Machine Vision is one of the driving forces of industrial automation. For a long time, it's been primarily pushed forward by improvements made in 2D image sensing, and for some applications, 2D sensing is still an optimal tool to solve a problem. But the majority of challenges machine vision is facing today has a 3D character. From a well-established metrology up to new applications in smart robotics, 3D sensors serve as a main source of data. Under a 3D sensor, we understand a sensor that is able to capture 3D features of inspected surface. While we are talking about the machine vision, we will not consider non-optical systems in this category.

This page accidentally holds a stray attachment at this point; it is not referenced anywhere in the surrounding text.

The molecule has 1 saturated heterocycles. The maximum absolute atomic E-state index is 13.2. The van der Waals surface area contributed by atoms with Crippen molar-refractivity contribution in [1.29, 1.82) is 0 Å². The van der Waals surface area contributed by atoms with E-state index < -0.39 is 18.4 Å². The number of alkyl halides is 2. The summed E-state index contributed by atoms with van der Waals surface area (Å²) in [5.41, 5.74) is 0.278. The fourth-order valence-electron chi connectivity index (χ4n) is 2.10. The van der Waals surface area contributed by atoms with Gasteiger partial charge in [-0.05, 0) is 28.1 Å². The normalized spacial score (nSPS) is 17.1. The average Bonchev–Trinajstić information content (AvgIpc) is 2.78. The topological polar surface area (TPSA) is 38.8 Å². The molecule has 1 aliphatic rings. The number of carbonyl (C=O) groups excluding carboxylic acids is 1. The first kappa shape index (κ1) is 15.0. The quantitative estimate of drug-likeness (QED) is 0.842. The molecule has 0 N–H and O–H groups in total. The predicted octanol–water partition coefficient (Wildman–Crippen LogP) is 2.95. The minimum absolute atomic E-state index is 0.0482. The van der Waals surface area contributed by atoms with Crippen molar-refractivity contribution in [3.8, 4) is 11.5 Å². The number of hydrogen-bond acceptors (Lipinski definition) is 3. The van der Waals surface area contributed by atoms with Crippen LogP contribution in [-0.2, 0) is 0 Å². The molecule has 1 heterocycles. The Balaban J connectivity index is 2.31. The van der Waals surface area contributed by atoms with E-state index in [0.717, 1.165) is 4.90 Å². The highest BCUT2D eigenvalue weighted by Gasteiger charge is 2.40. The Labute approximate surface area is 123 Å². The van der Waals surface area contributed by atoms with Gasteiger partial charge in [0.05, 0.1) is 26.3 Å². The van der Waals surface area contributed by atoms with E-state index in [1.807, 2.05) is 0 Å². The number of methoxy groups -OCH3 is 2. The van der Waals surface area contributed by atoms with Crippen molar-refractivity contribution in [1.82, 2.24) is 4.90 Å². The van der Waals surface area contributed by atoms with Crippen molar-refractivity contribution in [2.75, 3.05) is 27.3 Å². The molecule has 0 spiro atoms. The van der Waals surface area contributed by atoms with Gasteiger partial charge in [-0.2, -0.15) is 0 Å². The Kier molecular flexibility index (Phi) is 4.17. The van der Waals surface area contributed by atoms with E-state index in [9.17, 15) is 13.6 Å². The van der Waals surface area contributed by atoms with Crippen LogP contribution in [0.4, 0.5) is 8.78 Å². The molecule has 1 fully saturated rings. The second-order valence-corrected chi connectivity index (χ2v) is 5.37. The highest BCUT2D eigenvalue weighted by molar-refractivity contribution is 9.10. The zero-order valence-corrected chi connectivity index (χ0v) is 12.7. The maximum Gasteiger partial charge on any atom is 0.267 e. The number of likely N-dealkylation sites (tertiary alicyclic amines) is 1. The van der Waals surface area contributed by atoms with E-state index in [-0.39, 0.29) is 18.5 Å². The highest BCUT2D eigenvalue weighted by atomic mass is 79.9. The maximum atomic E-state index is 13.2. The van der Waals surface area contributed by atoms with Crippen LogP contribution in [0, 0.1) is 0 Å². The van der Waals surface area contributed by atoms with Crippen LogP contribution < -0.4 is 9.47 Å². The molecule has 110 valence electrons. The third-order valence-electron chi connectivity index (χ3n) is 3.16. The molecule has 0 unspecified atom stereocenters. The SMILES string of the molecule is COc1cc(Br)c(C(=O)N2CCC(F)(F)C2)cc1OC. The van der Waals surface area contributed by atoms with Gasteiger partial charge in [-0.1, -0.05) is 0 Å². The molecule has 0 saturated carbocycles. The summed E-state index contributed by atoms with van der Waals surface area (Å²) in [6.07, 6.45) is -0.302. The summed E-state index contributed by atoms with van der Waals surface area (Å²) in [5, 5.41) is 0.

Nowadays, market offers a wide variety of 3D sensoric solutions, most of them claiming a superiority over their competition. While a lot of these claims are based on a reational reasoning, one needs to understand differences and the need for individiual applications. FOr QR code reading, a 2D smart can be the best solution on market. But it will probably not guide a logistic robot from one facility to another. In this field, it can't compete with LIDAR based solutions currently dominating that market.
Not considering interferemetry and a nm range, we can list typical, most common technologies currently used in the industry:
- Laser triangulation
- Stereo vision
- Structured light